During most of this century, American health policy has emphasized caring for acute conditions rather than preventing and managing chronic illness—even though chronic illness has caused most sickness and death since the 1920s. In this provocative and wide-ranging book, Daniel Fox explains why this has been so and offers a forceful argument for fundamental change in national health care priorities.
Fox discusses how ideas about illness and health care, as well as the power of special interest groups, have shaped the ways in which Americans have treated illness. Those who make health policy decisions have increased support for hospitals, physicians, and medical research, believing that people then would become healthier. This position, implemented at considerable cost, has not adequately taken into account the growing burden of chronic disabling illness. While decision makers may have defined chronic disease as a high priority in research, they have not given it such a priority in the financing of health services.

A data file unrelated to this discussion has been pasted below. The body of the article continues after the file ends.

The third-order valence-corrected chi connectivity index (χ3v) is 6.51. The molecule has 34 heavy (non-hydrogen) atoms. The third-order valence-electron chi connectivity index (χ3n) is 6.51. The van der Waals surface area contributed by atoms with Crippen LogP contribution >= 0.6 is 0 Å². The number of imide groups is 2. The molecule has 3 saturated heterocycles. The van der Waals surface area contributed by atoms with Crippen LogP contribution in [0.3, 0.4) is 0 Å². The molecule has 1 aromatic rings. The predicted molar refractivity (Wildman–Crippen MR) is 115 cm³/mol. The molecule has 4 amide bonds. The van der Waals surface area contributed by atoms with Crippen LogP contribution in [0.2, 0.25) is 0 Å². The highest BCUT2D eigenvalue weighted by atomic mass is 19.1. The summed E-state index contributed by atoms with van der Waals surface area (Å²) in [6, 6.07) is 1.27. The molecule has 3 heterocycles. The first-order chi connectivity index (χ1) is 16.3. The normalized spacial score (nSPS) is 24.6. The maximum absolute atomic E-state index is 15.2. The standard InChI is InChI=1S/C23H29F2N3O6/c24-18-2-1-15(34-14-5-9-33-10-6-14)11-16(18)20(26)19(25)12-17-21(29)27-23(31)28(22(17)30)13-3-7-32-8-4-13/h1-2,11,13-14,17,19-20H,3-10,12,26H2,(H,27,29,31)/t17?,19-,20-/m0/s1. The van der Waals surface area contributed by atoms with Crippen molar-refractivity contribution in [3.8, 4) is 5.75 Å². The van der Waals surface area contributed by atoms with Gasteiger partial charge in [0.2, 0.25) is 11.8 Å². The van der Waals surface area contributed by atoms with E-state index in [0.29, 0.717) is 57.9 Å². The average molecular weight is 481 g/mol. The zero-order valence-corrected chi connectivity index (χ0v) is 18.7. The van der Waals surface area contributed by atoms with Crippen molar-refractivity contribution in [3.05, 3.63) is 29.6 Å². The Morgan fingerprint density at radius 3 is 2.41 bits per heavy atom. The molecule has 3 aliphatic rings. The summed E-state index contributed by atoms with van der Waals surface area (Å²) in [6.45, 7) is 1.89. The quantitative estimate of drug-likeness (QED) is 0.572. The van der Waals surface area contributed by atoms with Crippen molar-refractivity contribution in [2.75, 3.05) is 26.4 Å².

The increasing burden of chronic illness is critical. Fox suggests ways to solve this problem without increasing the already high cost of health care—but he does not underestimate the difficulties in such a strategy. Advocating the redistribution of resources within hospital and medical services, he targets those that are redundant or marginally effective.
There could be no more timely subject today than American health care. And Daniel Fox is uniquely able to address its problems. A historian of medicine, with knowledge of how hospitals and physicians behave and how health policy is made at government levels, he has extensively researched published and unpublished documents on health care. What he proposes could profoundly affect all Americans.